ISRO gears up for critical crew rescue test

October 07, 2016 02:16 am | Updated November 01, 2016 11:36 pm IST - Kochi:

It will test how fast and effectively the crew module of an intended space mission could punch out from a spacecraft

The Crew Module Atmospheric Re-entry Experiment which was test-flown by the ISRO two years ago.—PHOTO: THULASI KAKKAT

The Crew Module Atmospheric Re-entry Experiment which was test-flown by the ISRO two years ago.—PHOTO: THULASI KAKKAT

The Indian Space Research Organisation (ISRO) is gearing up to conduct a critical ‘crew bailout test’ to see how fast and effectively the crew module of an intended space mission could punch out from the spacecraft safely in the event of an emergency.

The test, known as Pad Abort, will be held at the launch pad of Sriharikota High Altitude Range (SHAR) in a month or two, Vikram Sarabhai Space Centre (VSSC) Director K. Sivan told The Hindu in an interaction on the sidelines of the ongoing expo in connection with the World Space Week celebrations at Ernakulathappan ground here.

The test forms part of a gamut of critical technologies being developed by the space agency as it awaits the nod from the government for the ambitious ‘human in space’ programme.

“While the overall aim is to master the technology that aims at rescuing the crew if a launch is aborted at any stage, the present test will try out the scenario of aborting a launch at the pad itself,” he said.

As regards the development of a Reusable Launch Vehicle (RLV-TD), he said the first flight of the technology demonstrator vehicle in May saw it climb up to an altitude of 70 km at the rate of two km per second. The aim now would be to scale up to 200 km at a speed of seven km per second.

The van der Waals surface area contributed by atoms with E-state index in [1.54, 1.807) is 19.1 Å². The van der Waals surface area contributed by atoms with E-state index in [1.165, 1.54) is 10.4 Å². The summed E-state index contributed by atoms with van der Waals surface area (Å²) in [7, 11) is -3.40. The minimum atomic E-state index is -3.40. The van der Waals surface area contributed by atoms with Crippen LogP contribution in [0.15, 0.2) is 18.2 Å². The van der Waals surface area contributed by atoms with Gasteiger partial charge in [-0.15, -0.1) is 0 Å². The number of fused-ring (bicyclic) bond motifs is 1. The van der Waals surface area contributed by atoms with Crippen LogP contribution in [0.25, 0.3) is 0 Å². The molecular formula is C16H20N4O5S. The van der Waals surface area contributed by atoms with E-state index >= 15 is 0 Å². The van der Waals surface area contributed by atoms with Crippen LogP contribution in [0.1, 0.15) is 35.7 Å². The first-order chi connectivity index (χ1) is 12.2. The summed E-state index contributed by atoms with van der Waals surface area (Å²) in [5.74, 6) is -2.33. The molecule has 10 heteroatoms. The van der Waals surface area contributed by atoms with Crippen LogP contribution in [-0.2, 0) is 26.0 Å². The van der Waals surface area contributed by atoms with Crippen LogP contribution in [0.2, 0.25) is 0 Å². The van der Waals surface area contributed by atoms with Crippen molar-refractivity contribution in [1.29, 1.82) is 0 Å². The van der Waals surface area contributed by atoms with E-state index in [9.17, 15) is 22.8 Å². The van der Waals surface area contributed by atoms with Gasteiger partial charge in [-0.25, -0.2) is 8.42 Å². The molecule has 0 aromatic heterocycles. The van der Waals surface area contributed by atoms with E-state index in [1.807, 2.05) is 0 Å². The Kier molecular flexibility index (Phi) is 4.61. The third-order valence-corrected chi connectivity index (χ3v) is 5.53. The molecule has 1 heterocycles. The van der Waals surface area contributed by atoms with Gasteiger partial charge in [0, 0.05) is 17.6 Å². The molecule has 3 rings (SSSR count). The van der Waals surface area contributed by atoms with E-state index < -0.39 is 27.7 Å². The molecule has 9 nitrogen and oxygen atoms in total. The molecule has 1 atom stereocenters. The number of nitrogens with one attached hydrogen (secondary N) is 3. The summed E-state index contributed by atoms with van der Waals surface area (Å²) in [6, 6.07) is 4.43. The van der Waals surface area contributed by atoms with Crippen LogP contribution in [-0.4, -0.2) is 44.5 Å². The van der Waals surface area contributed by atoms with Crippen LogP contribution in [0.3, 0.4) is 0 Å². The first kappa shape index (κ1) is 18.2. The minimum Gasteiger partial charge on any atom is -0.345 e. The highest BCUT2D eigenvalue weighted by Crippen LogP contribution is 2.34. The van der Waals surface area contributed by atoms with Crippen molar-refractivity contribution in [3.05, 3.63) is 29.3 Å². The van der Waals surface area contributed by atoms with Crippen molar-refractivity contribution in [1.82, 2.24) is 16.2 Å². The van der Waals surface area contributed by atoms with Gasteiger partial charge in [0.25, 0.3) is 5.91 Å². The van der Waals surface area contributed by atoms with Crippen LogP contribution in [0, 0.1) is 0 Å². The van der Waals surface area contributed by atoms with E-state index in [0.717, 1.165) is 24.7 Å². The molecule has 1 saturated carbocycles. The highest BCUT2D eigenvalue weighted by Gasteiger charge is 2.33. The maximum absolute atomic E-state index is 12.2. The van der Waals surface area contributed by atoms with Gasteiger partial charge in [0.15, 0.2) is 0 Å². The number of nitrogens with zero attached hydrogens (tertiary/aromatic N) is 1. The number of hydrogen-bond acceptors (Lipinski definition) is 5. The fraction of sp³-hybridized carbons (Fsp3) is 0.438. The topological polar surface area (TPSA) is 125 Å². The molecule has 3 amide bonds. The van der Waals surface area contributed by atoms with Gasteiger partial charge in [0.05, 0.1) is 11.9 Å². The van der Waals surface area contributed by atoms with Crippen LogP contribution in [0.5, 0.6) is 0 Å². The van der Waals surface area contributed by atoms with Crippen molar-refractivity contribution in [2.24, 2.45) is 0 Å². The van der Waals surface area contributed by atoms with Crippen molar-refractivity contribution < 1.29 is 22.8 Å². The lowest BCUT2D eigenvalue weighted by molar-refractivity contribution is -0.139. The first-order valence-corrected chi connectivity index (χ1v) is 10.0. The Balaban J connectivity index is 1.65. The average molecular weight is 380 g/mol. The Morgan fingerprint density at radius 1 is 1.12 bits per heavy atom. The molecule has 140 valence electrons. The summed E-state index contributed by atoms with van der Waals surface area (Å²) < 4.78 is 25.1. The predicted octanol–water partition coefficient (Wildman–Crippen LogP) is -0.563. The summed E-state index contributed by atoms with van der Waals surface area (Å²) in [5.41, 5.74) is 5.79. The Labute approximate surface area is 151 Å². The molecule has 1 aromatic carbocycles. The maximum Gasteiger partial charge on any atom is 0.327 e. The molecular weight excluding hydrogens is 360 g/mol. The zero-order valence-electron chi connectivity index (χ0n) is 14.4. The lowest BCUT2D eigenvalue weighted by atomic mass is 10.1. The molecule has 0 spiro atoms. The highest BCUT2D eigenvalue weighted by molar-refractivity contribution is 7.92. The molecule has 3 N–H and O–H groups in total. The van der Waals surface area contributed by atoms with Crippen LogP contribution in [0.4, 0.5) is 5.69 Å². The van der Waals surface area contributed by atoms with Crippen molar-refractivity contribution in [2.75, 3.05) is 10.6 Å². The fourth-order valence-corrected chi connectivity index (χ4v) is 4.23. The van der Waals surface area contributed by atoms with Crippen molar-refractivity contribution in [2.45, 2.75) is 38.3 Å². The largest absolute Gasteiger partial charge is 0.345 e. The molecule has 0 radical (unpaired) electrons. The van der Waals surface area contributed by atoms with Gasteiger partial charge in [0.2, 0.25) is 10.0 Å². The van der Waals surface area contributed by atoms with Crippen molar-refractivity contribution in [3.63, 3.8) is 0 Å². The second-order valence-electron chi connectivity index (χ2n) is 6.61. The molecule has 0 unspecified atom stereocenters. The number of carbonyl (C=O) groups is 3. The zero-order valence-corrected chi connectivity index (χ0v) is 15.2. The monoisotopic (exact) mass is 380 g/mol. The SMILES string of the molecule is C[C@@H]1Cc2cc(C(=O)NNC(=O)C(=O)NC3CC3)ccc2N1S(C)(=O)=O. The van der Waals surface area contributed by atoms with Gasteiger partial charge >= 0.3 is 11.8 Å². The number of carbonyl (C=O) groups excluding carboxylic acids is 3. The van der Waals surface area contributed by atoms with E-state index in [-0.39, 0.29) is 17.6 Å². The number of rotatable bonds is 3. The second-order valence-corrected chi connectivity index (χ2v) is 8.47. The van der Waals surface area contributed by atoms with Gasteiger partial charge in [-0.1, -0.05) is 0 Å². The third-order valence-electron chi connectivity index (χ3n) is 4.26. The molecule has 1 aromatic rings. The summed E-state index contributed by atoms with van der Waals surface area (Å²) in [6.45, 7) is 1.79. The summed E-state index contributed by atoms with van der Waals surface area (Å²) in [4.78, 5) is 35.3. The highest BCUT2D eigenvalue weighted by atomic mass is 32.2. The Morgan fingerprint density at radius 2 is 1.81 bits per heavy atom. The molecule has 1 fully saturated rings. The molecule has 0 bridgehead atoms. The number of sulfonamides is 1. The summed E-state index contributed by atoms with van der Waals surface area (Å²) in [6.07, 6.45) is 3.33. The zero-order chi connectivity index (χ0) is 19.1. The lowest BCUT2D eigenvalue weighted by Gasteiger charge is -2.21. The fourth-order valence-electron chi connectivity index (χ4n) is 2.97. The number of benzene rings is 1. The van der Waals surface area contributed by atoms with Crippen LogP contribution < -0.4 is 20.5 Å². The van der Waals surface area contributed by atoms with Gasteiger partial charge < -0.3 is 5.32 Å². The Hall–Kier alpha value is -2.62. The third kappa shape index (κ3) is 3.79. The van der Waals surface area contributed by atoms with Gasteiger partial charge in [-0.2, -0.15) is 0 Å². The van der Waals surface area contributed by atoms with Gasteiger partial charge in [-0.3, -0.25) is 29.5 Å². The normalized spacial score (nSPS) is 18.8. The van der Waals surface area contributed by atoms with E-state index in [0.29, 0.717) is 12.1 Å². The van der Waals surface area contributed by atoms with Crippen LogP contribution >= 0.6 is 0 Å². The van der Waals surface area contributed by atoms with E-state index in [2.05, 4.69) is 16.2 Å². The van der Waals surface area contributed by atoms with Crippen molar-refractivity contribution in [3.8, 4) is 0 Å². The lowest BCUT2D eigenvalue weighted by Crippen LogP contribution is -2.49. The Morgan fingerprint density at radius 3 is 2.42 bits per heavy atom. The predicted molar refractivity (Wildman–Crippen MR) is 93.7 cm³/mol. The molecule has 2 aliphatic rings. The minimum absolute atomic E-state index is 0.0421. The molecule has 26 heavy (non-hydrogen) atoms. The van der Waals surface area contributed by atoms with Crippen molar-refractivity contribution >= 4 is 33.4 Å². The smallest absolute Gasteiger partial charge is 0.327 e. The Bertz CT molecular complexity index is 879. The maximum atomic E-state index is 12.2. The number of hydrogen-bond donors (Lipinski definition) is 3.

The ISRO was trying out measures to optimise launches and slash the costs incurred by using cost-effective material for launch vehicle manufacture and bringing about changes in the manufacturing process, besides increasing the capability of the launch vehicle. One such measure would be the use of electric propulsion system on satellites for station-keeping and orbital manoeuvre, which would enable transport of heavier payloads as chemical propellants could be done away with at this stage.

The ISRO, he said, planned to achieve this capability in a couple of years. The stage test of semi-cryogenic engine for the GSLV-Mark III would be flight-tested in December.

On India’s satellite constellation for navigation, known as Navic (Navigation with Indian Constellation), he said all the seven satellites part of the constellation were up and functioning.

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